It was unfair of all of us to expect sudden change as soon as Brendon Babenzien — the founder of Noah and a former design director for Supreme — took over J.Crew's men's section. He was appointed creative director last spring, and the first collection was slated for the following fall. Well, the following fall is, well, now, and it seems that things haven't changed too much.
But that's okay, I think?
When Babenzien's appointment was first announced, no one seemed shocked. It was surprising, sure, but his vision aligned with closely with J.Crew's, even if Noah's price points are, well, upmarket. He often references the ocean through nautical themed collections with Popeye and collabs with the Billion Oyster Project. Hell, Noah even made limited-edition limestone-based wetsuits.
Then there's Babenzien's penchant for prep, a style he subverted while with Supreme but has clearly come to appreciate since starting Noah in 2015. Noah's lookbooks have always felt like what J.Crew could be. There's alway been clear crossover in their collaborator pool, too: Sperry, Barbour and Timex, to name a few. And even though Noah is decidedly more free-minded about its statements, the brands' themes sometimes felt similar, too: One Noah season centered on cross country, while another featured nods to life upstate. J.Crew's done hiking collections and fictional sports merch has been a mainstay since Todd Snyder worked there.
So, was it fair to expect a complete transformation? Probably not. That being said, more of the same feels surprising, too, even though the standout pieces from Babenzien's tenure are already much stronger. If this collection were a cocktail, it'd be three parts J.Crew, one part Babenzien's new direction — a subtle, purist's-opinion-preserving twist on a classic.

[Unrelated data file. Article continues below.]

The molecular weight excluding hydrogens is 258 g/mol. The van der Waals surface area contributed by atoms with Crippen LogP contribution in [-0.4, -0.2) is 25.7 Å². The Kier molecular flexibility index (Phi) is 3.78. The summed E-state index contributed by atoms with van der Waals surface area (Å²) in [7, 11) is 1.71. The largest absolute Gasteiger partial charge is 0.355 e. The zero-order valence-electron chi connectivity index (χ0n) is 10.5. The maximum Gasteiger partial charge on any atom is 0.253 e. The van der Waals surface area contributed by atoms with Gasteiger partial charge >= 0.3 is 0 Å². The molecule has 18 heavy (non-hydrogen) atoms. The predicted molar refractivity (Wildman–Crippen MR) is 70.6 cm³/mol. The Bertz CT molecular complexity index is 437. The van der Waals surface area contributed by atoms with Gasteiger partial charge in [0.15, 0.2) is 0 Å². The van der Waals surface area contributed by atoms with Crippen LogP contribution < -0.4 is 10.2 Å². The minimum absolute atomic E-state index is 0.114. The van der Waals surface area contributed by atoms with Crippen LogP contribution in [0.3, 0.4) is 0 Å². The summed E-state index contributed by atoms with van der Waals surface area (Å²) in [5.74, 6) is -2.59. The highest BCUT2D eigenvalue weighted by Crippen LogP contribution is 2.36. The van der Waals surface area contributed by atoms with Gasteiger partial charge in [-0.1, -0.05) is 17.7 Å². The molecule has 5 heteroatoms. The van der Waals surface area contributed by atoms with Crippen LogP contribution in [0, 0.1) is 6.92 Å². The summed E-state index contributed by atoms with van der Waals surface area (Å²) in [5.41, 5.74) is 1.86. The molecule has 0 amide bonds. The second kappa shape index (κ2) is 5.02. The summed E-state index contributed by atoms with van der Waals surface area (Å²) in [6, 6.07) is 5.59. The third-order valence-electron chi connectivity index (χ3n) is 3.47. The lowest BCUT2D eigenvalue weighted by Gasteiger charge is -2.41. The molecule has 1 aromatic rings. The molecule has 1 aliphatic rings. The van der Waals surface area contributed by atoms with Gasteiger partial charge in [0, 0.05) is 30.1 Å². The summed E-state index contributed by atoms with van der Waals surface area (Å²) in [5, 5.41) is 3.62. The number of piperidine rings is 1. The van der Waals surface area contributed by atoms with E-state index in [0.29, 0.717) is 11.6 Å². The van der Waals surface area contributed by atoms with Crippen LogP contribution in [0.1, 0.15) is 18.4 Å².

His most notable alterations were much-needed improvements to the brand's rolodex of colors, patterns and textures. Take this first collection's Madras Barn Jacket, which comes in bright red or a pink-ish Madras pattern with a contrasting corduroy collar, for example. It's a familiar formula, for sure, but these iterations fit far better than J.Crew's past attempts. The same can be said of the jeans and the sweaters, which are, respectively, less stretchy and seemingly sturdier.
"My first collection with J.Crew focuses on American classics with subtle alterations that aren’t intended to be attention seeking — but that cannot be ignored," Babenzien says. If that really was his goal, mission accomplished. "J.Crew has been synonymous with American style for nearly 40 years, and we’ve honored that heritage by creating clothing that encourages individual style and confidence, with the hope that each piece will outlive trends that come and go."
It just so happens, though, that his first collection closely aligns with a few forming (and fading) trends. Prep has been back for a few seasons now, a benefactor of renewed interest in golf, tennis and the coastal aesthetic. So too is classic menswear but only because no one is forcing it upon anyone anymore: Dress codes are disappearing fast, making dressing up fun, not a formality.
If J.Crew under Brendon Babenzien means more of the same but better, we'll be treated to a few standout pieces a season, better quality overall and a few surprising collaborations — that's for sure. But will J.Crew release collections the Internet clamors for? Incessantly refreshes their web browsers for? Maybe, but I'm not sure that's even the goal.
Brendon Babenzien's new J.Crew designs will drop on a rolling basis from July through August. You can shop the first segment here.